I recently answered this question which had a simple enough answer so provided an example command to use on the command line.

However, the OP seems to have taken umbrage over the fact that the exact example command I used doesn't work for them (it specifies an inventory file that they don't have) and attempted to edit the question to remove this argument.

That edit was rejected by other reviewers so the OP has since reposted my answer with the change that they wanted.

As I've mentioned in the comments, I feel that the change isn't warranted and is actually slightly less clear for future readers of the answer.

Should I have simply made the requested change even though I disagree with the necessity of it?

His/her answer clearly references my own and why they have created it so it doesn't strike me as plagiarism but I'm not convinced it adds anything to the question/answer combo as it is.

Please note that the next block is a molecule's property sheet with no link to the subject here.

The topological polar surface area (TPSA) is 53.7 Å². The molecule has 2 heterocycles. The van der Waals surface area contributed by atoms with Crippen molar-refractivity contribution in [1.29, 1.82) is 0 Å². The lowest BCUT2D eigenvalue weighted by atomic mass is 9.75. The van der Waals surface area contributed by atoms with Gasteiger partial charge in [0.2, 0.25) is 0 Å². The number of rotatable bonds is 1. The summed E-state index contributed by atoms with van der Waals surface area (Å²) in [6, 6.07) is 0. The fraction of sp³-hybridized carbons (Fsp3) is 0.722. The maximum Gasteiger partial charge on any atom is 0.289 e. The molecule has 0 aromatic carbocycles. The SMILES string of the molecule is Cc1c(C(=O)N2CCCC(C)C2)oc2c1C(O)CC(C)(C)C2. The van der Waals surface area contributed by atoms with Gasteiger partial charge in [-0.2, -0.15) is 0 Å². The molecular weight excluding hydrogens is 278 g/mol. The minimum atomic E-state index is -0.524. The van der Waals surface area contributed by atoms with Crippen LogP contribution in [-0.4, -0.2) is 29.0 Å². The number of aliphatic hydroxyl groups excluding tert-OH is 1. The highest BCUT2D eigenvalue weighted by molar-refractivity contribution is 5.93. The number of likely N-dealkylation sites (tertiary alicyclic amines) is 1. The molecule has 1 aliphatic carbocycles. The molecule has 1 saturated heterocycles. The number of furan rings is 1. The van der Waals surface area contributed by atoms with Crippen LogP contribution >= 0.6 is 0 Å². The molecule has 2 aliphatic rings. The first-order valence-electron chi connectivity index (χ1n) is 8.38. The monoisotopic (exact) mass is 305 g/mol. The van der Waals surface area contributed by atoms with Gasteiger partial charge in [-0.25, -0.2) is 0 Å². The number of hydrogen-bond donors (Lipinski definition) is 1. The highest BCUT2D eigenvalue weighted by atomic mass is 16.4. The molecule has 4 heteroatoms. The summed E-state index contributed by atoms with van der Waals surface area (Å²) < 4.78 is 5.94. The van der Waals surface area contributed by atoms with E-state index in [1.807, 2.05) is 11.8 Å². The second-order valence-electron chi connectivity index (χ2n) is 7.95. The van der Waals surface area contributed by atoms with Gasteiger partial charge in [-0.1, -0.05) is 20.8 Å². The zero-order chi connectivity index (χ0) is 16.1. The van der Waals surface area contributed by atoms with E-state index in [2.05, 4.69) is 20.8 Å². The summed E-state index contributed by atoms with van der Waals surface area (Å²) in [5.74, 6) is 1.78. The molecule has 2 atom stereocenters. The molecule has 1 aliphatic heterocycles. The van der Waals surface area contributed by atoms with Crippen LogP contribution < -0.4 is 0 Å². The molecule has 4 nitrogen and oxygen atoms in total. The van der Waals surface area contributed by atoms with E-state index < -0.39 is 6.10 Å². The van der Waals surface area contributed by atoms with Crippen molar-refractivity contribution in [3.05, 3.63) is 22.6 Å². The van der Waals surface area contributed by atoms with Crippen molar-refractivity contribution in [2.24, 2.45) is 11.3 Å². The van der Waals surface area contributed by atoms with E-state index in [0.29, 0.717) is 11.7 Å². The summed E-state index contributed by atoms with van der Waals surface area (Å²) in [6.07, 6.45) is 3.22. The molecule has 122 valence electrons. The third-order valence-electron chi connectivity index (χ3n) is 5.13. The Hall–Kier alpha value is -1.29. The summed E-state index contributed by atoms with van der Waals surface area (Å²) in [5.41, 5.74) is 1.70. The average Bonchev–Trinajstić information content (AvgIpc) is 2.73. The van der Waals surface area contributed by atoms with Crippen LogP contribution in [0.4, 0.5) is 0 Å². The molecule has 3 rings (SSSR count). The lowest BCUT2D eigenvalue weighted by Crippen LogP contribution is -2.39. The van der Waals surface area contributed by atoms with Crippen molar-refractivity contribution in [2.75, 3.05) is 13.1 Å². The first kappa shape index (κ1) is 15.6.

1 Answer 1


In this case I would've added the OP-specific code to the answer.
(So, have both versions in your answer.)

These suggested edits were completely unacceptable, though. They were rightly rejected. The OP's reaction to the rejection, on his own answer is quite poor:

"This is the right answer to my question. It is inspired by the answer of ydaetskcoR, but I have had enough fighting incompetent reviewers to get the example command working and universal (or at least working in OP's, that is my, environment). I managed to fix some of the mistakes author made, but not all, I asked for a correction, but was denied".

This has now been flagged as "unconstructive".

  • That's a good point actually. I edited my answer to include the missing inventory argument and explained when that would be useful.
    – ydaetskcoR
    Commented Oct 15, 2015 at 7:47

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